We think that HOMZ captures the macroeconomic effects of these trends, and in doing so, gives those investors and households most exposed to the negative implications of rising housing costs a way to “hedge” or benefit from those trends. The Federal Reserve signaled a pause in rate hikes and ending balance sheet unwinding soon. How will those factors affect the housing market?

A.P: While we do think that HOMZ will be less interest-rate-sensitive than other real estate ETFs due to its wide diversification across multiple equity sectors, it’s impossible to completely avoid the effects of interest rates on real estate equity performance. We saw last year how rising mortgage rates quickly and completely changed the dynamic in the single-family housing market, and how the pullback in rates since late last year seems to have potentially reignited the sector based on recent forward-looking data.

So far, 2018 and 2019 looks a lot like 2014 and 2015, respectively, when rising mortgage rates slowed the single-family housing markets to a near-standstill in the aftermath of the taper tantrum, only to reaccelerate once rates moderated. New home sales grew 17% in 2013, but skidded to just 2% growth in 2014 after the 30-year mortgage rate spiked 120 basis points between May 2013 and September 2013. It was doom and gloom across much of the sector, a similar sentiment as we saw towards the end of 2018. When rates pulled back by the end of 2014, however, new home sales resumed their gains, rising 14% in 2015.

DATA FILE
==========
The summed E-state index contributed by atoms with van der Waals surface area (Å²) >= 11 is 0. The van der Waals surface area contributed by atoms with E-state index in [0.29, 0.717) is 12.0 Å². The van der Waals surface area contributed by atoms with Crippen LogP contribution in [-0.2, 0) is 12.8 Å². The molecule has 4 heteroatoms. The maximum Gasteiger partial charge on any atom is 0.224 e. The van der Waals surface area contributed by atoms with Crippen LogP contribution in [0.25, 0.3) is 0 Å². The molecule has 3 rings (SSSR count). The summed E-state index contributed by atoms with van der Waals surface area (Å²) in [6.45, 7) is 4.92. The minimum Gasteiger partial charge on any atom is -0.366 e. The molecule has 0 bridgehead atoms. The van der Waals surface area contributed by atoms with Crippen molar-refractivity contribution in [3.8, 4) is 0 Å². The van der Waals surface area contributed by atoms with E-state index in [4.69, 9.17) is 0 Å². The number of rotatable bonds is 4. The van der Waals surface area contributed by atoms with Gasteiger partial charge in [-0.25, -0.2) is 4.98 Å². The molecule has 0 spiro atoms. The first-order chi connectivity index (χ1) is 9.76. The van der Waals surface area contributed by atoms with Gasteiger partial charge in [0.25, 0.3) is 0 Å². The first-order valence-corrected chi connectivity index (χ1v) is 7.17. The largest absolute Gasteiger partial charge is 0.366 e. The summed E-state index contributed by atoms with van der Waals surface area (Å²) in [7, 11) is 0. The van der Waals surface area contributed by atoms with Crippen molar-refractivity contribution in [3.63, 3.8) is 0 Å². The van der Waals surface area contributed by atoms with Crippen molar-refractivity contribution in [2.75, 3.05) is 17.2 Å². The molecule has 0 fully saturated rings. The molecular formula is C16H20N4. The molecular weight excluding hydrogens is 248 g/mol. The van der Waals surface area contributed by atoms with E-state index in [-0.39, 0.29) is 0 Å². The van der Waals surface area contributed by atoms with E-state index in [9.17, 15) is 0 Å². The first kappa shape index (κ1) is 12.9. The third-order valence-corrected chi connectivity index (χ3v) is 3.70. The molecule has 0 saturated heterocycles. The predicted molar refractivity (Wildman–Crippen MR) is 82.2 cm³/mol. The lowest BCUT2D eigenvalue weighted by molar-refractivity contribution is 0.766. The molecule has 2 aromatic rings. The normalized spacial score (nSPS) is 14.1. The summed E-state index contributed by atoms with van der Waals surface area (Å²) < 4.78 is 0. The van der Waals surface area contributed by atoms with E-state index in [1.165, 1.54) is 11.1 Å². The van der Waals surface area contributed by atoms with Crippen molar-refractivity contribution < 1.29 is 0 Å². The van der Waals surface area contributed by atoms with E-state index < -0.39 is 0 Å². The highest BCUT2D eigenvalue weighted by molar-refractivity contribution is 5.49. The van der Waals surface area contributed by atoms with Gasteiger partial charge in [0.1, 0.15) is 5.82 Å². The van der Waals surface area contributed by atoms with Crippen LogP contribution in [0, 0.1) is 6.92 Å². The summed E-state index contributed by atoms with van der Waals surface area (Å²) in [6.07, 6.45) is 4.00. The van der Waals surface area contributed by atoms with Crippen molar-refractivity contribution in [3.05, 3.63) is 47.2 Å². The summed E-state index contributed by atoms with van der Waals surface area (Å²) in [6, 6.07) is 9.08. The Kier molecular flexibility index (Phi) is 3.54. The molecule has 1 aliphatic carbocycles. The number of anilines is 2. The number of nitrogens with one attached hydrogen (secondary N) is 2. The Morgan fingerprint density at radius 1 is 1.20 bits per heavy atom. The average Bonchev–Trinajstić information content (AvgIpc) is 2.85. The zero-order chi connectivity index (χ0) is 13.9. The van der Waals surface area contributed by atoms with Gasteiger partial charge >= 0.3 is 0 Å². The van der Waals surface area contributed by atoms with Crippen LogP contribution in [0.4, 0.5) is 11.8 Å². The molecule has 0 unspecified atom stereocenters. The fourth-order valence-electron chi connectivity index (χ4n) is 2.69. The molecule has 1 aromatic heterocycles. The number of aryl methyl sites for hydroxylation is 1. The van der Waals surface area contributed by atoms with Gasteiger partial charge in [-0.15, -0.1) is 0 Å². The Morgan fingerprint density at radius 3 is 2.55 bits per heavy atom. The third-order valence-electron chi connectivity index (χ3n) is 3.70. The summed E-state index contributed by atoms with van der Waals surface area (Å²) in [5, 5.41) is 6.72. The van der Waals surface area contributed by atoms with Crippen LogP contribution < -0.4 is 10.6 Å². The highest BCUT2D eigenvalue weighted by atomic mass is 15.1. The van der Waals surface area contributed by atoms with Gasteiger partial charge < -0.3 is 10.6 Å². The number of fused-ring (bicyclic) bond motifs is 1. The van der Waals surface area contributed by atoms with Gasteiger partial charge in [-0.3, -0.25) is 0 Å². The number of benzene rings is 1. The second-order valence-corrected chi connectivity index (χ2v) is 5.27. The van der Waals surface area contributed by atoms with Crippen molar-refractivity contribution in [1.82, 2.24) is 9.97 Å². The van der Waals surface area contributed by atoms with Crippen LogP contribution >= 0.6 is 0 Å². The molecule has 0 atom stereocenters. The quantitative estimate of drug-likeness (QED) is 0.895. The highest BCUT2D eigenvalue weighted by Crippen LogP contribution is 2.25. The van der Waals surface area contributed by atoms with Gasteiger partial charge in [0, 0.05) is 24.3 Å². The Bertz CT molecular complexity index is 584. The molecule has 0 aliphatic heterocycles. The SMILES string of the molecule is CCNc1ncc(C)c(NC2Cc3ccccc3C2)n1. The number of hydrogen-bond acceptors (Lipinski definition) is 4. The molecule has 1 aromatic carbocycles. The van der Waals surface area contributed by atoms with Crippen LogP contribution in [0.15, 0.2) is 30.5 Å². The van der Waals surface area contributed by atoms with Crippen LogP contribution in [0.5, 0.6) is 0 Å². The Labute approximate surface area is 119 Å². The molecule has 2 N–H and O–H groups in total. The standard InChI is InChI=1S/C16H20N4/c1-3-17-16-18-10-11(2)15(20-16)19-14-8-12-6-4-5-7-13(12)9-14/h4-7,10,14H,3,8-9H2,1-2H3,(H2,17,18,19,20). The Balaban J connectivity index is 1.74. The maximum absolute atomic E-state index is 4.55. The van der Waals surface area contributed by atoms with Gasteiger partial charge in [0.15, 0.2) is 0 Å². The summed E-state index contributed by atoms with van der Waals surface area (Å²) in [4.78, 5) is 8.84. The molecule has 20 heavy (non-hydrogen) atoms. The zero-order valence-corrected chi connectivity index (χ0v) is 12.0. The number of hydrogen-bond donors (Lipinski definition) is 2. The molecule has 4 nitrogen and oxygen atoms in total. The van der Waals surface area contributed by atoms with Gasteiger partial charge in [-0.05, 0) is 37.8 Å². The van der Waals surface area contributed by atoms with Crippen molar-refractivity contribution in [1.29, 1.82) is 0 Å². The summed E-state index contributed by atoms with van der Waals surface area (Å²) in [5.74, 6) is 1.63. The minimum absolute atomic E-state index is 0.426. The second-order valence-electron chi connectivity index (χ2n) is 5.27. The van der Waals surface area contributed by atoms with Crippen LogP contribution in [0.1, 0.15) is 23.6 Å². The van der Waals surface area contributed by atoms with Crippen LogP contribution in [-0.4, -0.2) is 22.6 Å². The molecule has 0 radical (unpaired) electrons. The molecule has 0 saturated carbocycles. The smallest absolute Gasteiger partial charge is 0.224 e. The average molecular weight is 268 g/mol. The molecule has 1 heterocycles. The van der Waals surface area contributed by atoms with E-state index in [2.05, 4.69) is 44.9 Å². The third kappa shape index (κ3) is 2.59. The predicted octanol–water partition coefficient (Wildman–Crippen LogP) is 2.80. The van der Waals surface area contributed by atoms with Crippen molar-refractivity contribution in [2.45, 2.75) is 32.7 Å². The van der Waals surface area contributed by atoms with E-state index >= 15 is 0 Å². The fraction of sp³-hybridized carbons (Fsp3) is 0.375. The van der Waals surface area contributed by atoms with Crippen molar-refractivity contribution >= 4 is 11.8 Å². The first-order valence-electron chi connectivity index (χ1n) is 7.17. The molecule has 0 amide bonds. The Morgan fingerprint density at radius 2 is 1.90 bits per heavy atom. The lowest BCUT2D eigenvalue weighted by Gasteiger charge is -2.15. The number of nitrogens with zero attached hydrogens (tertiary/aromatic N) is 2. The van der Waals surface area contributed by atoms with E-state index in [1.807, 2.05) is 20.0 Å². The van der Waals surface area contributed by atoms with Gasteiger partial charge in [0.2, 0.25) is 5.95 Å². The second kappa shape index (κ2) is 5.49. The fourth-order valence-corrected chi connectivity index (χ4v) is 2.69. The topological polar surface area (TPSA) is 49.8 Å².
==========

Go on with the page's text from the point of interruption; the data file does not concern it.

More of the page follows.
We’ve pointed out in our recent research that the forward-looking metrics in the housing market – including mortgage demand and permits – look quite strong and indicate that there doesn’t appear to be any lasting damage from the spike in mortgage rates in the second half of 2018. While it may take some time for these trends to show up in the traditional housing market metrics like new home sales and home prices, which tend to be lagged by several months or more, we think mortgage rates remaining in this range are quite favorable to all segments of the housing market.